No, Chimezie Kudu does not mean "Sidd Finch" in Hottentot. But, despite geographical obstacles, Chimezie is a very close relative of the fictional pitcher dreamed up by the late great George Plimpton in the April 1, 1985 issue of Sports Illustrated.
|Want to read the story that caused all the fuss? Here's Darren Rovell's "inside scoop" on Chimezie Kudu.|
I thought "The Legend of Kudu" wouldn't have been believed on any day of the year. But my e-mail inbox does not lie. I received almost 500 messages with the subject lines like: "Truth or not?", "Chimezie: Fact or fiction?", "Request for Kudu's agent's information."
I am very disturbed by this new development ... I don't care how big the guy is. He needs to first learn the fundamentals (including the rules of the game), and at least, rudimentary English ... Bottom line is, that he should not be drafted, and that he should literally get an education and learn to play basketball second. I don't think the kid has a clue about what that jerk-nose scout is trying to get him into. No, I'm not outraged, but I am concerned for Kudu's well-being. He's probably very naive about the ways of American society. Well, that and given that he doesn't know jack-squat about playing basketball and doesn't know a word of English. I doubt that Kudu even has a TV.
-- Sal D., Spring City, PA
I'm telling you, even imaginary agents are unethical. And yeah, it would probably be a good idea for Kudu to learn the rules of the game before he is considered a prospect to possibly play against the world's best.
I was wondering if this was a true story and if so, do you really expect a team to draft such an unknown? If he has no game experience, and also has never played against someone, what general manager would be willing to take on that kind of project? I mean the team who would draft this guy would have to teach him not only the NBA game but also the fundamentals of the game that many children learn at the age of 5. In my eyes, it's just another Manute Bol waiting to happen. Let's see if we hear his name on Thursday night.
-- A.J., Frederick, MD
A.J., if they call his name Thursday night, I'm going into hiding when they try to find him.
I don't know if you intended the material to be humorous, but that story lifted my spirit all the same. What's his agent's contact info? I must chat with him.
-- Jason A.
Mr. Sefu can be contacted at (011) 27-21-48554253. That's (011) 27-21-GULLIBLE.
I have a bet going on the story you wrote regarding the 7-foot-11 Mr. Chimezie Kudu. I say it was accurate reporting of a remarkably tall man who may or may not ever become an NBA player. A co-worker says it was just a prank that you dreamed up for some harmless fun. Which is it? If true, $100 says he bungles about the league for a few years at most before fading back to obscurity.
-- David H.
David, it was accurate reporting of a fictional figure. I stand by my fake story and all the made-up facts in it.
One of my co-workers actually believes the story was true. He is so adamant about the authenticity of the article that he even told me the guy was on the draft prospects list and that he would bet $100 on it. I couldn't take his money though. He speaks an ancient language that we can't translate? He might have a deal with 7-Eleven? For cheesy hot dogs? That was the dead giveaway. Not that he was 7-foot-11 and 265 pounds.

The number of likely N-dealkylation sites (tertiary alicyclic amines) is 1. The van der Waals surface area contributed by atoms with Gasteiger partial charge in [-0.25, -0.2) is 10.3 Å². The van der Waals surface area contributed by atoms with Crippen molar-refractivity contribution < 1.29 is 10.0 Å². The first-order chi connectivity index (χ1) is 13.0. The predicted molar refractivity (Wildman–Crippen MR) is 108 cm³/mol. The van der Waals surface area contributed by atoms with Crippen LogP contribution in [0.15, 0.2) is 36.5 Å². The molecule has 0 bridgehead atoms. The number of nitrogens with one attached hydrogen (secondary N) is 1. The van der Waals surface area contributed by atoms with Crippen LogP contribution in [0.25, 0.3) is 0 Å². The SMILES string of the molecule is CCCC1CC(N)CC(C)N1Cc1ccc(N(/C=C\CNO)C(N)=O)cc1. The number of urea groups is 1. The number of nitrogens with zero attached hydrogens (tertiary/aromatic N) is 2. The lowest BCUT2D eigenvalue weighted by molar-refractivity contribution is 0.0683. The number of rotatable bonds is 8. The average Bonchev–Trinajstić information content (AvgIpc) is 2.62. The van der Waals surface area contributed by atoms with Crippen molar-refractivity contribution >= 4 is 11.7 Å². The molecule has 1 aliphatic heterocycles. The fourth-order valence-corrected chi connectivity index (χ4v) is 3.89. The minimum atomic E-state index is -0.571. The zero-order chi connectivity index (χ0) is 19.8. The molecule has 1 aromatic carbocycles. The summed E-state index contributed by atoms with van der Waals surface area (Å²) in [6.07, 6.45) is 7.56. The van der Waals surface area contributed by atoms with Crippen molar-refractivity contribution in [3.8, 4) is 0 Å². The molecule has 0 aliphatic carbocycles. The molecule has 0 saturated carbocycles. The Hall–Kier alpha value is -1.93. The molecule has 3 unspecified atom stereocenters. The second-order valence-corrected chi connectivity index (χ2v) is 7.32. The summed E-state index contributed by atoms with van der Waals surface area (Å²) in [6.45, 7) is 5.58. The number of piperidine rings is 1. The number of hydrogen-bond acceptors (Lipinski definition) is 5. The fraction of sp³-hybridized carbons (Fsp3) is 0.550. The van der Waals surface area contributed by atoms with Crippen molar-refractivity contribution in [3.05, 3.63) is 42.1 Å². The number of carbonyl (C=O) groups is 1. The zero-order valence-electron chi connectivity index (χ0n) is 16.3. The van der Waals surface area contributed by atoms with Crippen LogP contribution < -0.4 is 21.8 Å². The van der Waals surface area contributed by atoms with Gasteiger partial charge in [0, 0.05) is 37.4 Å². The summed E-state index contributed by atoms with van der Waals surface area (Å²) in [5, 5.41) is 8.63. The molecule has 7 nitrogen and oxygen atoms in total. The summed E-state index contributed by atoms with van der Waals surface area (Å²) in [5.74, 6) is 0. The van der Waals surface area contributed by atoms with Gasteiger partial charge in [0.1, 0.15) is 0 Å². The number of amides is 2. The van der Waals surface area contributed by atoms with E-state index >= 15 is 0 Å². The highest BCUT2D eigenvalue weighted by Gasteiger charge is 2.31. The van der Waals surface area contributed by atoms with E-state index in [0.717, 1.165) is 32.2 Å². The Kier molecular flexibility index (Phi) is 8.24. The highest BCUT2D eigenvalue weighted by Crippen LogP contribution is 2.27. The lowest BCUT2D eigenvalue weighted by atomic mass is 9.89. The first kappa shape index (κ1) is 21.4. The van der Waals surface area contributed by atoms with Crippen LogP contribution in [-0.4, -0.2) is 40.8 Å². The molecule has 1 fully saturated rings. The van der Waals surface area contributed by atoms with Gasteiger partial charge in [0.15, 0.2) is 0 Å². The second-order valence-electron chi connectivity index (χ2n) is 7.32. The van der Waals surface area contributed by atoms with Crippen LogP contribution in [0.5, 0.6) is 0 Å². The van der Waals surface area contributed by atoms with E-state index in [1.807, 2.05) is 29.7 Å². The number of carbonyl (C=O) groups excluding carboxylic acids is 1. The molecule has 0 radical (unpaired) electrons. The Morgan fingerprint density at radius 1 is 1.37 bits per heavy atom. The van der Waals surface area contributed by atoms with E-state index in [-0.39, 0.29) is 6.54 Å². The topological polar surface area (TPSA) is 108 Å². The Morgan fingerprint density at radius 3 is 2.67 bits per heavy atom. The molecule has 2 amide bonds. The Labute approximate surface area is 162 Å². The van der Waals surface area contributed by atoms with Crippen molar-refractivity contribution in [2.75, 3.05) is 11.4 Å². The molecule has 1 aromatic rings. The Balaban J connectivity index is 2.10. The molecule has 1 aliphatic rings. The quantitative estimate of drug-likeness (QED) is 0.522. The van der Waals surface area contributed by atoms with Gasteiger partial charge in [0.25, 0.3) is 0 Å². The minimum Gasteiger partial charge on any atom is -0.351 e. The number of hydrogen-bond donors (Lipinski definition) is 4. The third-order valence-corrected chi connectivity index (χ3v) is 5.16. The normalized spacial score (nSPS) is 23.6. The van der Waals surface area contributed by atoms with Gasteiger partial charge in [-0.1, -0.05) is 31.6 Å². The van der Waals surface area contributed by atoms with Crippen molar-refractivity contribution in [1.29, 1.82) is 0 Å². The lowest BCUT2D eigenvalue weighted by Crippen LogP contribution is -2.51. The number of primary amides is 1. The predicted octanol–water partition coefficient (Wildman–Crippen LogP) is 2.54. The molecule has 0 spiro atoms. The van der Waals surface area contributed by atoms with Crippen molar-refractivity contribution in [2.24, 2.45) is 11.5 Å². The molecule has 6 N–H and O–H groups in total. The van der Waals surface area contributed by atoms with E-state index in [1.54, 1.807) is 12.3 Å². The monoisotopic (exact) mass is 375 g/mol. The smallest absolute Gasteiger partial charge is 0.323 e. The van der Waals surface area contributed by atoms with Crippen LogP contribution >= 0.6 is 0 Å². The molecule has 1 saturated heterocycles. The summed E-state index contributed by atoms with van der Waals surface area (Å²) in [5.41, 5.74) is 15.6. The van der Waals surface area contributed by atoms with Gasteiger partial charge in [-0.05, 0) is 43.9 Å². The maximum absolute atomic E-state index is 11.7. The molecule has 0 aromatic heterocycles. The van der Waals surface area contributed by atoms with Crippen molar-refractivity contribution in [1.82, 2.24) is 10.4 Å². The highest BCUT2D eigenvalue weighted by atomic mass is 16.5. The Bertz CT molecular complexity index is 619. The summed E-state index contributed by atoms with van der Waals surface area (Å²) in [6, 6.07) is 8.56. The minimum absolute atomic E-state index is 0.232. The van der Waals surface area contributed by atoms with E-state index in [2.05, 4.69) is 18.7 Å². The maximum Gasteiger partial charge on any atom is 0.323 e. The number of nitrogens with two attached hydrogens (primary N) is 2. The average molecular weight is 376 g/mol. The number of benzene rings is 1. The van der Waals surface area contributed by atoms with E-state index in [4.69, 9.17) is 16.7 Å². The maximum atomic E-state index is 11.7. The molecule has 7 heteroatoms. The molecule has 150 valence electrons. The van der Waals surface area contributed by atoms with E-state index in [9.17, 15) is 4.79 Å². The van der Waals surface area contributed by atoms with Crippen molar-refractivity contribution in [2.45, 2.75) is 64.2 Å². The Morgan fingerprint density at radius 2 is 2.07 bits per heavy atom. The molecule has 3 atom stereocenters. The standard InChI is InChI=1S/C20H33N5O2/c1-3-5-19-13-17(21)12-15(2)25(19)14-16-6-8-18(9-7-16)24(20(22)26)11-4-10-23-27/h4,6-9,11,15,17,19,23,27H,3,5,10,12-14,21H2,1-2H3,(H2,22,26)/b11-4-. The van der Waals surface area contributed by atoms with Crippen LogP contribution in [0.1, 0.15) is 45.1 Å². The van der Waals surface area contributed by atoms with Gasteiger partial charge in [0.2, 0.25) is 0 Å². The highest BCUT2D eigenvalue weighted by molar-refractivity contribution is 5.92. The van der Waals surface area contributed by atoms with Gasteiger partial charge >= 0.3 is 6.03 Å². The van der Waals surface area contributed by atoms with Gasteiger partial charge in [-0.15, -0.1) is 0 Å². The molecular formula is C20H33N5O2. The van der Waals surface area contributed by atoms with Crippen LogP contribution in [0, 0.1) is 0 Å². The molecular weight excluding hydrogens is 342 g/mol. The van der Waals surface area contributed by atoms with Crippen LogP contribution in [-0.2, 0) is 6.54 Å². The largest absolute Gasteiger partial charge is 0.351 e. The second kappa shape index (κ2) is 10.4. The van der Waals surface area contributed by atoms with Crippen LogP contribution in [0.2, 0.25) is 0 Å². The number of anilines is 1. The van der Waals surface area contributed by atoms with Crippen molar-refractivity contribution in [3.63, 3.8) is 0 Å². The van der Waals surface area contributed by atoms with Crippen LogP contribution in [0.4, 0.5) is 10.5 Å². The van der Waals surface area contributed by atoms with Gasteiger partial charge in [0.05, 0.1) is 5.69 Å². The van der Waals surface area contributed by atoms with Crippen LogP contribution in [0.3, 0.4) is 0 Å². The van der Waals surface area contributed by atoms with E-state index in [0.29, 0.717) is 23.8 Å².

-- Jack P.
What's with all these $100 bets?
I wouldn't be surprised if the Knicks draft Kudu. It would prove for hilarious match-ups between Frederic Weis and Kudu during pre-season camps. In all honesty, Scott Layden is probably watering at the mouth, wishing he could make the pick.
-- Denis K., Hastings on Hudson, NY
Not to worry, Denis. The Knicks are safe. Fired general managers usually have no rights to selecting for their former teams.
Just take a look at the socks in the picture (ones in the foreground and the background). They're exactly the same in the way where the folds are located. He also has a tattoo in one picture (unless it's tribal, I can't see how he could afford it). Seven-foot-11 and 260 pounds with 1 percent body fat isn't enough to live playing basketball.
-- Bryan A.
Bryan, I thought the article was enough to suggest this wasn't real. I'm pretty sure that's a tribal tattoo on the picture with him (without a head!) Yao and Shaq. They do those tribal tattoos for free.
That was an exceptionally ignorant column and I am surprised at your ignorance of Africa and its people. Did you think that African-Americans would not be offended by your gross generalizations of African cultures? Do you know anything at all about South Africa?
-- David G., New Orleans
David, the article might be a hoax, but I hardly made "gross generalizations." Not only did I research that Hottentots live in South Africa, but I also made sure that they had antelope and that some of them were sheepherders.
A lot of parts of the story didn't make sense to me. How did he know who to get the letter to with minimal communication skills? How did Sefu get the picture of his shoe? In a modern basketball shoe?
Good catch, Micah. The guy has a hoop made out of animal parts, but he has a pair of $130 Air Jordan shoes? How about this one -- if he's never played with anyone, whose are all those other shoes in the picture?
Chimezie is a Nigerian name. A "Hottentot," who would properly be called a Khoisan, wouldn't be named Kudu, either.
-- Andrew B.
Now that's a smart ESPN.com reader. Chimezie is a Nigerian name which means "Let God fix as he wish," according to Swagga.com, where I researched African names before arriving on Chimezie. I couldn't locate a Web site that could help me out with appropriate names for Hottentots.
Darren Rovell, who hopes he's not forever remembered as the guy who invented Chimezie Kudu, can be reached at firstname.lastname@example.org. If he doesn't respond, it's just because his e-mail is still clogged.